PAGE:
1984 Planned Releases
During 1982, while video game companies weren't really paying attention, the video game fad ended. Teenagers switched their televisions to MTV; adults got hooked on the board game Trivial Pursuit. But more and more companies announced new titles for Atari, Intellivision and Colecovision.
Millions of games were on store shelves for Christmas 1982, but as 1983 started, retailers started returning millions of them unsold.
Thanks to a market of hardcore players, the demand for video games was still growing, but at a much slower rate than the manufacturers were churning out new cartridges.
Because they failed to keep up with this evolving marketplace, Mattel Electronics' top management was replaced in July 1983. Due to the development and manufacturing time for a game -- six months minimum, realistically around a year -- there was little effect on the 1983 product line, but the strategy for 1984 was radically different.
Fewer titles were to be released. Every title had to be produced for multiple systems to make marketing and advertising more efficient. M Network titles had already been released for Atari 2600, IBM PC and the Apple II. Adding ColecoVision, Commodore 64 and other computers was planned.
Most titles were also required to have a licensing tie-in: an arcade game, a movie, a television show. A title would be released without a tie-in only if it had some feature or effect so innovative that marketing could build promotion of the game around that feature (for example, the 3-D glasses of Hover Force 3-D).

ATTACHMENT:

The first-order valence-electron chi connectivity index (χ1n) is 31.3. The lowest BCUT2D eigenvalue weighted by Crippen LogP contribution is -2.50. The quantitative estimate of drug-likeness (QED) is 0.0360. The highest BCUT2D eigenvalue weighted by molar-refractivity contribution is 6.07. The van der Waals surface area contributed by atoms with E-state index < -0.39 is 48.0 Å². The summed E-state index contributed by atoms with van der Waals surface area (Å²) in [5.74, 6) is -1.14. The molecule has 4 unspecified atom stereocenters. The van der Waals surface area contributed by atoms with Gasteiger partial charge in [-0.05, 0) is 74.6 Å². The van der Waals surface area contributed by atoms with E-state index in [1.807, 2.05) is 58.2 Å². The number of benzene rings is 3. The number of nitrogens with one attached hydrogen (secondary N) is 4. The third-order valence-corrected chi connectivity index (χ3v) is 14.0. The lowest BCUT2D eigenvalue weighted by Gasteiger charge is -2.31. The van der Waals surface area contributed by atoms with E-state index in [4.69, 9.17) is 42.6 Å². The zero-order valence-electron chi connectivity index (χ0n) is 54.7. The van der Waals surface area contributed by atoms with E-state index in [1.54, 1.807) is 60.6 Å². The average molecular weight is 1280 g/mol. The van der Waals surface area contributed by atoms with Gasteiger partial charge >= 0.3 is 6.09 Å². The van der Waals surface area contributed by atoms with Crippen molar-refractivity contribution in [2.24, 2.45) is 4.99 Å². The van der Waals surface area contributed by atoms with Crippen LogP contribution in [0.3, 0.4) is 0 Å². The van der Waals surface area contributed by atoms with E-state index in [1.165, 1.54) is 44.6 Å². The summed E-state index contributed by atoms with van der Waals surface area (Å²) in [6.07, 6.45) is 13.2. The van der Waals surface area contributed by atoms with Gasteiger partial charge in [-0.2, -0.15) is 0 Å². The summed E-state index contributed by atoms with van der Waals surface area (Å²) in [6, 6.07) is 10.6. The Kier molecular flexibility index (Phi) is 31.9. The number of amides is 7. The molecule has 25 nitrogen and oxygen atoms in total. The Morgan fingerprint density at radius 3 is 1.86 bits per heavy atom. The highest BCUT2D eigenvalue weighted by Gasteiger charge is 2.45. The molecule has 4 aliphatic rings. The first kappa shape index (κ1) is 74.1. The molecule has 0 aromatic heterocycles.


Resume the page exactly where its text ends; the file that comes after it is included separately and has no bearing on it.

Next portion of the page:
Also planned for 1984 was discontinuing the early Intellivision cartridges. Instead, the old 4K games were to have been bundled into 36K multi-game "albums" as new technology and falling ROM prices made larger cartridges possible.
Except for Go For The Gold (which recycled four Sports Network games in an Olympics-themed cartridge) and Party Line (which would have included three original games), no album cartridges were announced. But dozens of different combinations were proposed.
Most of these proposed albums were obvious -- sports games, action games -- but several interesting ideas came up. One was to use canceled or marginal (in Marketing's viewpoint) games so that one new title could be included on each cartridge (using Thin Ice to anchor a children's album was briefly considered). Another was to include the Intellivoice game Space Spartans on a space album, since it was only 8K, could be played at lower levels without voice, and might spark some sales of Intellivoice modules, which were gathering dust on store shelves.
Who knows? -- Hypnotic Lights, Magic Carousel, Adventures of TRON and other shelved titles all might have finally seen the light of day, but Mattel Electronics closed in January 1984, before any album cartridge could be produced.
- Computer Corridor (unfinished)
- Happy Holidays (unfinished)
- ADVANCED DUNGEIONS & DRAGONS TOWER OF MYSTERY Cartridge (released by INTV Corp as Tower of Doom)
- Target Andromeda (unfinished)
- Go For the Gold (unreleased)
- Hover Force 3-D (released by INTV corp as Hover Force)
- Scarfinger (unreleased)
- Spina the Bee (unreleased)
- Illusions (unreleased)
- Party Line (unreleased)
- Masters of the Universe II (unreleased)
- Flashlight (unfinished)
- Pizza Time (unfinished)
- Magic Carpet (unfinished)
- Hydroplane (unfinished)
- King of the Mountain (unreleased)